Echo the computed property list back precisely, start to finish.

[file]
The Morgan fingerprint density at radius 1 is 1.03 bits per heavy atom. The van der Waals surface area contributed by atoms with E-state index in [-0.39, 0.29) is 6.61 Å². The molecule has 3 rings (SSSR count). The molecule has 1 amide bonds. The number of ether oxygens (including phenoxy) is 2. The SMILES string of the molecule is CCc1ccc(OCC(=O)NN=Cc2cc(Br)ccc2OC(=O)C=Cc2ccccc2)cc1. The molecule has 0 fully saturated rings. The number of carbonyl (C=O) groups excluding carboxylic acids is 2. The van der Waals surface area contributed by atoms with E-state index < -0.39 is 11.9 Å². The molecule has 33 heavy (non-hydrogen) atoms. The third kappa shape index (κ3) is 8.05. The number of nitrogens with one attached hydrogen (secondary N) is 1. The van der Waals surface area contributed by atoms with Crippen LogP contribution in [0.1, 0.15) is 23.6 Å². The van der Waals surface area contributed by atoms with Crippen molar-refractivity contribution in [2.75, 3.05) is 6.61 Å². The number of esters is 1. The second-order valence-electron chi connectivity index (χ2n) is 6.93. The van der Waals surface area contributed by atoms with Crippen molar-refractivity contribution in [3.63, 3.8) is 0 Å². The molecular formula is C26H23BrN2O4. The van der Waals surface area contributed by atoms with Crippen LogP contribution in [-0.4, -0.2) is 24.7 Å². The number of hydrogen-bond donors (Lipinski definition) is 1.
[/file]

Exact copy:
The Morgan fingerprint density at radius 1 is 1.03 bits per heavy atom. The van der Waals surface area contributed by atoms with E-state index in [-0.39, 0.29) is 6.61 Å². The molecule has 3 rings (SSSR count). The molecule has 1 amide bonds. The number of ether oxygens (including phenoxy) is 2. The SMILES string of the molecule is CCc1ccc(OCC(=O)NN=Cc2cc(Br)ccc2OC(=O)C=Cc2ccccc2)cc1. The molecule has 0 fully saturated rings. The number of carbonyl (C=O) groups excluding carboxylic acids is 2. The van der Waals surface area contributed by atoms with E-state index < -0.39 is 11.9 Å². The molecule has 33 heavy (non-hydrogen) atoms. The third kappa shape index (κ3) is 8.05. The number of nitrogens with one attached hydrogen (secondary N) is 1. The van der Waals surface area contributed by atoms with Crippen LogP contribution in [0.1, 0.15) is 23.6 Å². The van der Waals surface area contributed by atoms with Crippen molar-refractivity contribution in [2.75, 3.05) is 6.61 Å². The number of esters is 1. The second-order valence-electron chi connectivity index (χ2n) is 6.93. The van der Waals surface area contributed by atoms with Crippen molar-refractivity contribution in [3.63, 3.8) is 0 Å². The molecular formula is C26H23BrN2O4. The van der Waals surface area contributed by atoms with Crippen LogP contribution in [-0.4, -0.2) is 24.7 Å². The number of hydrogen-bond donors (Lipinski definition) is 1.